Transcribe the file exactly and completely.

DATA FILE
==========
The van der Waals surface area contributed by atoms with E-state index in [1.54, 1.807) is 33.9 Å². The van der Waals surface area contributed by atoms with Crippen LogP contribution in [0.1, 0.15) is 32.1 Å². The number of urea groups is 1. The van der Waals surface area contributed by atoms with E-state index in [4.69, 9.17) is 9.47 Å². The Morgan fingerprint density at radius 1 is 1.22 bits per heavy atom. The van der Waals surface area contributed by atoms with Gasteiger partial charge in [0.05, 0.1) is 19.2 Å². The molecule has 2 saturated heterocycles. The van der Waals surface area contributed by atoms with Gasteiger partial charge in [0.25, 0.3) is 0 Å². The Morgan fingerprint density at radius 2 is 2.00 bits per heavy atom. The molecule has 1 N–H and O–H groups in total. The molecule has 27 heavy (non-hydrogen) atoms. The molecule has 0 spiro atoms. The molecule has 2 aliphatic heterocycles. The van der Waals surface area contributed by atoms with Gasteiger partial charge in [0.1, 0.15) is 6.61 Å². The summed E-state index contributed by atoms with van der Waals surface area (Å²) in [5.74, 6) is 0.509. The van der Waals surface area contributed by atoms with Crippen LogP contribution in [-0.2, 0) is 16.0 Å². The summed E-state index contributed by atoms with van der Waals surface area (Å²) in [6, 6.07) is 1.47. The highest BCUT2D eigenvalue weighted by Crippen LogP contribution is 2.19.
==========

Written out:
The van der Waals surface area contributed by atoms with E-state index in [1.54, 1.807) is 33.9 Å². The van der Waals surface area contributed by atoms with Crippen LogP contribution in [0.1, 0.15) is 32.1 Å². The number of urea groups is 1. The van der Waals surface area contributed by atoms with E-state index in [4.69, 9.17) is 9.47 Å². The Morgan fingerprint density at radius 1 is 1.22 bits per heavy atom. The van der Waals surface area contributed by atoms with Gasteiger partial charge in [0.05, 0.1) is 19.2 Å². The molecule has 2 saturated heterocycles. The van der Waals surface area contributed by atoms with Gasteiger partial charge in [0.25, 0.3) is 0 Å². The Morgan fingerprint density at radius 2 is 2.00 bits per heavy atom. The molecule has 1 N–H and O–H groups in total. The molecule has 27 heavy (non-hydrogen) atoms. The molecule has 0 spiro atoms. The molecule has 2 aliphatic heterocycles. The van der Waals surface area contributed by atoms with Gasteiger partial charge in [0.1, 0.15) is 6.61 Å². The summed E-state index contributed by atoms with van der Waals surface area (Å²) in [5.74, 6) is 0.509. The van der Waals surface area contributed by atoms with Crippen LogP contribution in [-0.2, 0) is 16.0 Å². The summed E-state index contributed by atoms with van der Waals surface area (Å²) in [6, 6.07) is 1.47. The highest BCUT2D eigenvalue weighted by Crippen LogP contribution is 2.19.